Foreign Policy, History and Future of Nationalism

The History and Future of Nationalism

I am insisting on nationalism against internationalism.

Theodore Roosevelt in a letter to Sen. Albert Beveridge

The COVID-19 pandemic has been the globalist’s worst nightmare. Nations are scrambling to protect their own citizens first by ensuring that medical supplies and other essential items stay within their borders rather than be traded to the highest international bidder.  It should never have been this surprising.  Even the apostle of globalization Thomas Friedman foresaw this in his paean to globalization “The World is Flat”, when he identified a pandemic as one of the dangers that could halt the phenomenon he praised so effusively.

In fact, the pandemic is actually a stress test revealing the endurance of nationalism as the true basis of international relations.  Rather than inevitably leading to war, a nationalist-based foreign policy can create as stable a world as globalism while also preserving its diversity of cultures. But how do we get there?  This post will begin a series on the history and background of nationalism and the models it provides to achieve the common goal of peaceful international relations.

Origins of Modern Nationalism

Nationalism is hardly a recent phenomenon.  Next to the family, nations are the oldest form of human community.  They arose out of the need to band together for safety and maximize efficiency by encouraging specialized skills.  Nationalism could take the form of nomadic tribal loyalty or simply a commitment to one’s neighbors in a local village or city-state. Eventually, the ties between the members became based on a shared perception of a common ethnicity or culture, enabling them to easily identify in and out groups.  National rivalry and conflict inevitably resulted from these distinctions and has defined much of human history.

Read against this reality, it is easy to dismiss globalism as simply the modern elite’s commitment to hope over experience.  In fact, Western globalism has deep roots and can be traced back to the Roman Empire and the establishment of the Roman Catholic Church. The Romans knit numerous nationalities into a unitary state based on the rule of law that continued in some form for almost two millennia. To Europeans, the Roman world became synonymous with peace and unity. It’s pull on the Western psyche is illustrated by the fact that, after the fall of the original empire in 476 AD, the first successful king of Europe Charlemagne was crowned Holy Roman Emperor in 800 AD and a Holy Roman Empire lived in central Europe until the 17th century.  Meanwhile, the Eastern Roman (Byzantine) Empire survived and often dominated the Middle East until it’s fall in 1453.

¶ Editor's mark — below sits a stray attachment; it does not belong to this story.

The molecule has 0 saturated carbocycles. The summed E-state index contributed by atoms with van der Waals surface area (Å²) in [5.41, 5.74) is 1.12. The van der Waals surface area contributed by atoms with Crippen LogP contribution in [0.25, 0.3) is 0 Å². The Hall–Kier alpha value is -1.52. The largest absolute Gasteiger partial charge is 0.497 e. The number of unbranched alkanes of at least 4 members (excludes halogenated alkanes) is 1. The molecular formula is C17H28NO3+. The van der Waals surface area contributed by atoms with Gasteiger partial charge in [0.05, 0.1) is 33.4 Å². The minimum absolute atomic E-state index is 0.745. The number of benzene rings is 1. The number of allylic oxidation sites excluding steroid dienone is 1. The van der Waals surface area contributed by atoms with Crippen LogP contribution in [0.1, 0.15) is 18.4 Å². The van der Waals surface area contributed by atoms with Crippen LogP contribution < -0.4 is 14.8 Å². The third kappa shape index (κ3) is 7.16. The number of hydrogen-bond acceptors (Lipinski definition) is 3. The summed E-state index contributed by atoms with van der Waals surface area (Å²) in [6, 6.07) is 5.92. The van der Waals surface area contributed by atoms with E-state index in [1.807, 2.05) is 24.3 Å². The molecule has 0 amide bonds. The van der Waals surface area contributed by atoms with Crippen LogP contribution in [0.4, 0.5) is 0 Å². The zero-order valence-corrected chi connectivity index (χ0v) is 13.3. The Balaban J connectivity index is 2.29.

After the fall of Rome in the fifth century, the most successful globalist institution in the Western world was the Roman Catholic Church.  In the medieval world, it held not only religious power, but claimed territory and temporal power over rulers.  Its theology taught that all Christendom was to be united in peace under the twin pillars of Empire and Church, though the Church was to be predominant.  In fact, this peaceful unity was rarely, if ever, achieved,  The emperor’s power declined until he became only a titular ruler over the dukes and kings of what later became Germany and Austria.  In an historically accurate gibe, it was said that he became neither holy, nor Roman, nor an emperor.  The Church’s power also was increasingly challenged by medieval and Renaissance rulers.  Despite all this, the idea of a unified religious and secular Christendom survived in local and international law.

The dream of any such unity came crashing down during the 17th Century, when the Holy Roman Empire itself was racked by a brutal religious war between Catholic and Protestant rulers. Known as the Thirty Years War, it remained the deadliest war in European history until World War I. While fought officially by kings and dukes, it was really a religious war fought in the name of Catholicism and the various Protestant denominations adopted by local rulers.  In other words, it was essentially a war between two sets of globalist, transnational institutions.

The exhausted warring powers finally ended the conflict in 1648 with the Peace of Westphalia, which created the modern system of international law and relations.  Since globalism caused the war, the treaty established the nation-state as the bulwark for keeping the peace.  The treaty vested religious and secular power in sovereign states and officially ended the Catholic Church’s claim of transnational authority.  States were defined as those entities that had effective governments that ruled within territorial boundaries.  While Europe was no stranger to war in later years, the Westphalian system avoided the indiscriminate killing of the Thirty Years War for over two centuries afterwards. 

The French Revolution and resulting Napoleonic Wars brought back memories of the dangers of globalism to Europe. At the Congress of Vienna in 1815, the victorious powers in that war re-established the old system of nation-states, which managed to keep the peace until the beginning of the twentieth century.  The horrors of the two world wars then caused national leaders to question the nation-state as a peace-keeping model and revived globalism as a potential solution. The failures of this solution will be the subject of the next post.